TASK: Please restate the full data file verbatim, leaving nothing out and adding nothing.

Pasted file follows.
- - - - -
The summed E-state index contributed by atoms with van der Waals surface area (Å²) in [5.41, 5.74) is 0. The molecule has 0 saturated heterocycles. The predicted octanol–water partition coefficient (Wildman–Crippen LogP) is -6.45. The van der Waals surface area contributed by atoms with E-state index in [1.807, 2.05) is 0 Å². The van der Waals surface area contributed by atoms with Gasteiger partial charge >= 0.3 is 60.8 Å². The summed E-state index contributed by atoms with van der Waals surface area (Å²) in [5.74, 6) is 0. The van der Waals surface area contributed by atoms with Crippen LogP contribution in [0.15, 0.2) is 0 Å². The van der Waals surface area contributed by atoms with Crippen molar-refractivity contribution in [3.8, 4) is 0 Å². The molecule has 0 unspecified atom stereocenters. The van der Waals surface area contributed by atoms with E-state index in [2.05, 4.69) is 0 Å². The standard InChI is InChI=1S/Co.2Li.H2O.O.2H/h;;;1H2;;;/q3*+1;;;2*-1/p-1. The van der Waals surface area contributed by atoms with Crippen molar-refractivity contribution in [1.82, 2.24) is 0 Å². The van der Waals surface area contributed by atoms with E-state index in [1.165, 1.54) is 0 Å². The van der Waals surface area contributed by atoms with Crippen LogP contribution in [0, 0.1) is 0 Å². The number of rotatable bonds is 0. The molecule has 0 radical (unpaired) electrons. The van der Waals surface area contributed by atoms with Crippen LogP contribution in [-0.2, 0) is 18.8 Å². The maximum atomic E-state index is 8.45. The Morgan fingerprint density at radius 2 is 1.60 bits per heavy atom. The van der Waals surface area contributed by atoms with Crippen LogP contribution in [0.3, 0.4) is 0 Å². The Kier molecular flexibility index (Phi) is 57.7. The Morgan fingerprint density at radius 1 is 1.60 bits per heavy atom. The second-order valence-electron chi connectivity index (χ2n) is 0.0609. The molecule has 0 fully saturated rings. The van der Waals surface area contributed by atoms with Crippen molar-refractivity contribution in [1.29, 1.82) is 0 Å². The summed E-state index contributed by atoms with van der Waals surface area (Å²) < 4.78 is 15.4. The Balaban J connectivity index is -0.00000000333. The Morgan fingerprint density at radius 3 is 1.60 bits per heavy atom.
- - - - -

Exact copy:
The summed E-state index contributed by atoms with van der Waals surface area (Å²) in [5.41, 5.74) is 0. The molecule has 0 saturated heterocycles. The predicted octanol–water partition coefficient (Wildman–Crippen LogP) is -6.45. The van der Waals surface area contributed by atoms with E-state index in [1.807, 2.05) is 0 Å². The van der Waals surface area contributed by atoms with Gasteiger partial charge >= 0.3 is 60.8 Å². The summed E-state index contributed by atoms with van der Waals surface area (Å²) in [5.74, 6) is 0. The van der Waals surface area contributed by atoms with Crippen LogP contribution in [0.15, 0.2) is 0 Å². The van der Waals surface area contributed by atoms with Crippen molar-refractivity contribution in [3.8, 4) is 0 Å². The molecule has 0 unspecified atom stereocenters. The van der Waals surface area contributed by atoms with E-state index in [2.05, 4.69) is 0 Å². The standard InChI is InChI=1S/Co.2Li.H2O.O.2H/h;;;1H2;;;/q3*+1;;;2*-1/p-1. The van der Waals surface area contributed by atoms with Crippen molar-refractivity contribution in [1.82, 2.24) is 0 Å². The van der Waals surface area contributed by atoms with E-state index in [1.165, 1.54) is 0 Å². The van der Waals surface area contributed by atoms with Crippen LogP contribution in [0, 0.1) is 0 Å². The number of rotatable bonds is 0. The molecule has 0 radical (unpaired) electrons. The van der Waals surface area contributed by atoms with Crippen LogP contribution in [-0.2, 0) is 18.8 Å². The maximum atomic E-state index is 8.45. The Morgan fingerprint density at radius 2 is 1.60 bits per heavy atom. The van der Waals surface area contributed by atoms with Crippen LogP contribution in [0.3, 0.4) is 0 Å². The Kier molecular flexibility index (Phi) is 57.7. The Morgan fingerprint density at radius 1 is 1.60 bits per heavy atom. The second-order valence-electron chi connectivity index (χ2n) is 0.0609. The molecule has 0 fully saturated rings. The van der Waals surface area contributed by atoms with Crippen molar-refractivity contribution in [1.29, 1.82) is 0 Å². The summed E-state index contributed by atoms with van der Waals surface area (Å²) < 4.78 is 15.4. The Balaban J connectivity index is -0.00000000333. The Morgan fingerprint density at radius 3 is 1.60 bits per heavy atom.